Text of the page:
Such is the case with and earlier book of his called Roadwork, written under his pseudonym of Richard Bachman.
In the early 1970s, during the height of the energy crisis, the government decides to extend a highway through an unnamed Midwestern city, claiming the right of Eminent Domain. Many homes will be torn down, businesses closed, people left hunting for jobs. And right in the thick of things is Barton George Dawes, tasked with trying to find both a new house for he and his wife and a new building for his company, an industrial laundry. But nothing goes smoothly for Bart, and the pressures to start over in a new place, the government's stepping in to take away what's his, and the too-soon death of his son to a brain tumor subtly start to take their toll on his psyche. He buys two guns, not sure what he plans on doing with them, but almost instinctually, he starts down a path pitting him against the new highway extension and the government and potentially destroying his once happy marriage.
Roadwork is a slow-paced story, with a surprisingly likable anti-hero. When Bart first made his appearance, his purchasing the guns is fairly innocuous -- a man walking into a gun shop to buy something for his brother, an amateur hunter. But I could tell something was off kilter with him, something not quite definable but it made me want to continue reading, to find out what exactly he has in mind when he buys the guns. I empathized with him as he struggled with the impending loss of his home and his job, with his trying to come to grips with his son's death. He also acted honorably when picking up a female hitchhiker, offering her enough money to get to Las Vegas and declining her offers to sleep with him for it. I found myself liking him more and more so that, by the time I understood just what he had planned -- even knowing the potential outcomes -- I was cheering for him.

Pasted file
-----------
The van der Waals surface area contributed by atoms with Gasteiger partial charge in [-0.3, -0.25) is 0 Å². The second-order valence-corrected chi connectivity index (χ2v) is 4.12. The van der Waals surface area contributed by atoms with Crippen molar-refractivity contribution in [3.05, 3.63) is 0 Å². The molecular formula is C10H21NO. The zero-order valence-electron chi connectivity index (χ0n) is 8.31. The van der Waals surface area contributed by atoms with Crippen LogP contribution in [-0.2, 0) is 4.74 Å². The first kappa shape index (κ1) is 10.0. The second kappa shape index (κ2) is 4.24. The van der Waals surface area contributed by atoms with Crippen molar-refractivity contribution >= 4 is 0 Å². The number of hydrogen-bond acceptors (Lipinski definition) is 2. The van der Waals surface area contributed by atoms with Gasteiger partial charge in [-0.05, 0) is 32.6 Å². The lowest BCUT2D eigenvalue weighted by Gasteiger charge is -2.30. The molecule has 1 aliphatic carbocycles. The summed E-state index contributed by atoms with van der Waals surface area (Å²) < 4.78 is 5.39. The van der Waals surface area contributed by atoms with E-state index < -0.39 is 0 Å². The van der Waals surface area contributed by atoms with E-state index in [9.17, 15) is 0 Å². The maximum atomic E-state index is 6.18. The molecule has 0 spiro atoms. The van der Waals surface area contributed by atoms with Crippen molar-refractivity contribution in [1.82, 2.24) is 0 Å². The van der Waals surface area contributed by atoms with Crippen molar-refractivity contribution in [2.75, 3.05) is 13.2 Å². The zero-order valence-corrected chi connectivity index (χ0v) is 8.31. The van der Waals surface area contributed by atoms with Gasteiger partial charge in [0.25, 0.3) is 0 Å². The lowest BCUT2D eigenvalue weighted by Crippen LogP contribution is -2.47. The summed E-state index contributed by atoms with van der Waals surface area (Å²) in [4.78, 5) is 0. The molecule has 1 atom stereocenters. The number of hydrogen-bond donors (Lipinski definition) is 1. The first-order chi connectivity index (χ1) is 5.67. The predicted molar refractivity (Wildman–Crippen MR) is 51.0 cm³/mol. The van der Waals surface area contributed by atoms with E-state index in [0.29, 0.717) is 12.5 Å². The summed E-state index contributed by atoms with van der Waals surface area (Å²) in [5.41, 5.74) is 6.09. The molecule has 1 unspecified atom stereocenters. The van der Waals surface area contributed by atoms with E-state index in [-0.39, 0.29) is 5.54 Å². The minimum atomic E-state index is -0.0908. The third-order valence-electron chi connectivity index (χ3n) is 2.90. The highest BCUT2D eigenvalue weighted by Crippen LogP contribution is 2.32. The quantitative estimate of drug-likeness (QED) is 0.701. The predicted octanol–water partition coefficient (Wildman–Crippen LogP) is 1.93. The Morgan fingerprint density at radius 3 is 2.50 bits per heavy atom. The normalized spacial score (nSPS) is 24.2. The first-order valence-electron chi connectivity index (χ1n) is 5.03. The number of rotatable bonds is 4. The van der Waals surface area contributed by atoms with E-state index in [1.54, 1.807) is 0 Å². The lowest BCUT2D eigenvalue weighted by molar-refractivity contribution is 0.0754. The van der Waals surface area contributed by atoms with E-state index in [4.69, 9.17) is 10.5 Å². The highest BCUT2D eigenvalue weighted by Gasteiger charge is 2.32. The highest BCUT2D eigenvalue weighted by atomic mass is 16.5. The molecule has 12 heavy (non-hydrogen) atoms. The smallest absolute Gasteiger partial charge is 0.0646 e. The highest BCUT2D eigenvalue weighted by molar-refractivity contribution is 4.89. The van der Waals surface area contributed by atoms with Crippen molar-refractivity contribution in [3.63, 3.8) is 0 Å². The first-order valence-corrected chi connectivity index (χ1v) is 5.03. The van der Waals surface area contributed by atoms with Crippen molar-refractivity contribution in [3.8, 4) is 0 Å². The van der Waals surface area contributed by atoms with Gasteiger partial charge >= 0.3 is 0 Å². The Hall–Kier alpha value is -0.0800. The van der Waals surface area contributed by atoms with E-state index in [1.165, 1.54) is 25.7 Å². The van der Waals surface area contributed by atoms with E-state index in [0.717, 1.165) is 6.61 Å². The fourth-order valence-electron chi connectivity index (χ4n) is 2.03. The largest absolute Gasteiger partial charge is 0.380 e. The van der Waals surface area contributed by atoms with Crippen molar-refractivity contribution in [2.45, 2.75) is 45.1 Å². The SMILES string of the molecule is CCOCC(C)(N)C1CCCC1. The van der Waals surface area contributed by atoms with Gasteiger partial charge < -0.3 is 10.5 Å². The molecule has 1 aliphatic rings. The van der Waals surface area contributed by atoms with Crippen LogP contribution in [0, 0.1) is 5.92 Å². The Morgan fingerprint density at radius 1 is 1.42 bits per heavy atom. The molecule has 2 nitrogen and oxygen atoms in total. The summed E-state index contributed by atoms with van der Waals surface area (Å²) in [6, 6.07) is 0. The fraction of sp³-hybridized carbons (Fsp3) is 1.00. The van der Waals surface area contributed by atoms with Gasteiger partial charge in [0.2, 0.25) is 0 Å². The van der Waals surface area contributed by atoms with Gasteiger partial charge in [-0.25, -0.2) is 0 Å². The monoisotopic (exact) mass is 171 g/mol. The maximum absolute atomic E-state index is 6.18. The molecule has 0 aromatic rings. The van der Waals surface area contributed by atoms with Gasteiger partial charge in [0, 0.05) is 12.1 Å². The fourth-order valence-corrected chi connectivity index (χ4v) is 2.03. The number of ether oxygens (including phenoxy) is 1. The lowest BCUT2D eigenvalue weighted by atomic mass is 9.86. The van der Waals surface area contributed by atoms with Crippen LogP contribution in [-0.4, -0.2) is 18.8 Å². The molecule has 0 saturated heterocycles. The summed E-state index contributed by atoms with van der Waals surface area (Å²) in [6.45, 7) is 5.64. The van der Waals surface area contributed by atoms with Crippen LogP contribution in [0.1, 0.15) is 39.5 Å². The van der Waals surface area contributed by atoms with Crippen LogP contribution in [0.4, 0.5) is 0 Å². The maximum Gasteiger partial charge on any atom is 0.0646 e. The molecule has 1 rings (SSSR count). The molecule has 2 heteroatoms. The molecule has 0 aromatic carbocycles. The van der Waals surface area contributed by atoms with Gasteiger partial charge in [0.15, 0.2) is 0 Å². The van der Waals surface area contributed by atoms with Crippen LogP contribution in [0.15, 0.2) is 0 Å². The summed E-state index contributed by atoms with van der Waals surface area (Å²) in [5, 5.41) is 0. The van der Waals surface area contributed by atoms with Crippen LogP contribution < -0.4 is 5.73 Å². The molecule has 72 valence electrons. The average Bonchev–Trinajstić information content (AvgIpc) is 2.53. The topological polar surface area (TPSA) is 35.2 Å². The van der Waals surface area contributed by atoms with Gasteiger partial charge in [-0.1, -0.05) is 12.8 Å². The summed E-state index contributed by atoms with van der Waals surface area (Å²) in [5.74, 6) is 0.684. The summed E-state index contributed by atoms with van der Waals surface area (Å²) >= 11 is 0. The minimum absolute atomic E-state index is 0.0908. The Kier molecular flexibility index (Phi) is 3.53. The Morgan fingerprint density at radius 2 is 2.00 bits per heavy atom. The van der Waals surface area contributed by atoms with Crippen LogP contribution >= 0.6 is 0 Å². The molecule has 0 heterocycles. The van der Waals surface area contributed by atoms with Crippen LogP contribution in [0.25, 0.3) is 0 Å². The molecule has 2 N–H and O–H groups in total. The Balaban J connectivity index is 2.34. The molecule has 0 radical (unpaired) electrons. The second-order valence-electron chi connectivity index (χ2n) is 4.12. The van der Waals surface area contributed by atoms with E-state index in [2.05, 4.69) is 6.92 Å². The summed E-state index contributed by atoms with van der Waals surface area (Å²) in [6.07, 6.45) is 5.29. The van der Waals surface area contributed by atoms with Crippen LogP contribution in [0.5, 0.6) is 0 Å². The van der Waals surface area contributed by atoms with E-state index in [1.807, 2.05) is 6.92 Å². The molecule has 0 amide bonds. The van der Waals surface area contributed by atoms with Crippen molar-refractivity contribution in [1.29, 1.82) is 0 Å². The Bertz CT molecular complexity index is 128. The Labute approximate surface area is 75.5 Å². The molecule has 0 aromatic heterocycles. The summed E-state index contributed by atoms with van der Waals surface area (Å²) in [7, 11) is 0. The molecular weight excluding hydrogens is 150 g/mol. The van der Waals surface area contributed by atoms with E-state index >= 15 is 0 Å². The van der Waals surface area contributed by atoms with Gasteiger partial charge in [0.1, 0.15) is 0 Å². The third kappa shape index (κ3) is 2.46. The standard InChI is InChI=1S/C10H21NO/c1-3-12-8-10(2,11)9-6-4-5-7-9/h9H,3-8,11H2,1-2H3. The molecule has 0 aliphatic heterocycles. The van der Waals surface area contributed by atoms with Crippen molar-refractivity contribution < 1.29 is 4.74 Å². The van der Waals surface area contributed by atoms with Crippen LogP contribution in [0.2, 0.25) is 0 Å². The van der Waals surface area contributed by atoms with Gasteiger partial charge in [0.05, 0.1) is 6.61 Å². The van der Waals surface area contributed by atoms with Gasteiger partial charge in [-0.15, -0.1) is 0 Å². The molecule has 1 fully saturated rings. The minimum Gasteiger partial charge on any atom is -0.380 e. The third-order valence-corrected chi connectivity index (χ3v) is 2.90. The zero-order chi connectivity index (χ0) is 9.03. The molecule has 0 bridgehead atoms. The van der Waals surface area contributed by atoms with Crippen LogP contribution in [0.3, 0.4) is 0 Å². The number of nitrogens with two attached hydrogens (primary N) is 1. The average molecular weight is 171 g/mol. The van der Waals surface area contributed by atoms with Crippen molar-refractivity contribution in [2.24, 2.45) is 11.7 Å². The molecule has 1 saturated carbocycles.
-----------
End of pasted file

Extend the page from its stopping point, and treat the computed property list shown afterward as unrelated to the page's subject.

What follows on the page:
For anyone who's never read anything by King because the horror factor keeps you away, this is a good novel to ease you into his work.
Spam, Spam, Spam, Spam
It had to happen eventually. I finally turned the word verification on for this here blog, thanks to the recent increase in spam bot activity. So, sorry to all those Russian ladies looking for love while their doctors prescribe Cialis to enhance their experience. It's time for you to look elsewhere....